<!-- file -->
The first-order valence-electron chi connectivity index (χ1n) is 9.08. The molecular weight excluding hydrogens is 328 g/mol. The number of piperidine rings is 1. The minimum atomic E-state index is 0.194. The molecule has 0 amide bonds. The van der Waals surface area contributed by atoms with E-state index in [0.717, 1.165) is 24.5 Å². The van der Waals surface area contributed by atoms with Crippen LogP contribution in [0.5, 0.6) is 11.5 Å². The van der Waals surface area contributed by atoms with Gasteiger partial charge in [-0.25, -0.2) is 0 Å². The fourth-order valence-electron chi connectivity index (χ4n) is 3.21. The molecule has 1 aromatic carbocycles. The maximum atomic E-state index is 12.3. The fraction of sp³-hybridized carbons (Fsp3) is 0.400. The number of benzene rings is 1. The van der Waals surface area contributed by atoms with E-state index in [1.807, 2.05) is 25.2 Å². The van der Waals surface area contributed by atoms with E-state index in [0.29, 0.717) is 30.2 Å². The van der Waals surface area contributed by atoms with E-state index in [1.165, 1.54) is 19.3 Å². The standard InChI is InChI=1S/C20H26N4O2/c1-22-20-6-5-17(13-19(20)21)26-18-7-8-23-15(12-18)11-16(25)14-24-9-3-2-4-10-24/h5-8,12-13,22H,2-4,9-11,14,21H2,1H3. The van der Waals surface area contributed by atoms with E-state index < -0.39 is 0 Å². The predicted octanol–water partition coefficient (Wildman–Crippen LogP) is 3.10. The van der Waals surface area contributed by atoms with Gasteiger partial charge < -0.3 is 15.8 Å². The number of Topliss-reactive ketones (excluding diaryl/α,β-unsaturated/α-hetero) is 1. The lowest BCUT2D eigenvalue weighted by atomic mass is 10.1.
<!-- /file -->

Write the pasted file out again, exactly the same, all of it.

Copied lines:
The first-order valence-electron chi connectivity index (χ1n) is 9.08. The molecular weight excluding hydrogens is 328 g/mol. The number of piperidine rings is 1. The minimum atomic E-state index is 0.194. The molecule has 0 amide bonds. The van der Waals surface area contributed by atoms with E-state index in [0.717, 1.165) is 24.5 Å². The van der Waals surface area contributed by atoms with Crippen LogP contribution in [0.5, 0.6) is 11.5 Å². The van der Waals surface area contributed by atoms with Gasteiger partial charge in [-0.25, -0.2) is 0 Å². The fourth-order valence-electron chi connectivity index (χ4n) is 3.21. The molecule has 1 aromatic carbocycles. The maximum atomic E-state index is 12.3. The fraction of sp³-hybridized carbons (Fsp3) is 0.400. The number of benzene rings is 1. The van der Waals surface area contributed by atoms with E-state index in [1.807, 2.05) is 25.2 Å². The van der Waals surface area contributed by atoms with E-state index in [0.29, 0.717) is 30.2 Å². The van der Waals surface area contributed by atoms with E-state index in [1.165, 1.54) is 19.3 Å². The standard InChI is InChI=1S/C20H26N4O2/c1-22-20-6-5-17(13-19(20)21)26-18-7-8-23-15(12-18)11-16(25)14-24-9-3-2-4-10-24/h5-8,12-13,22H,2-4,9-11,14,21H2,1H3. The van der Waals surface area contributed by atoms with E-state index < -0.39 is 0 Å². The predicted octanol–water partition coefficient (Wildman–Crippen LogP) is 3.10. The van der Waals surface area contributed by atoms with Gasteiger partial charge < -0.3 is 15.8 Å². The number of Topliss-reactive ketones (excluding diaryl/α,β-unsaturated/α-hetero) is 1. The lowest BCUT2D eigenvalue weighted by atomic mass is 10.1.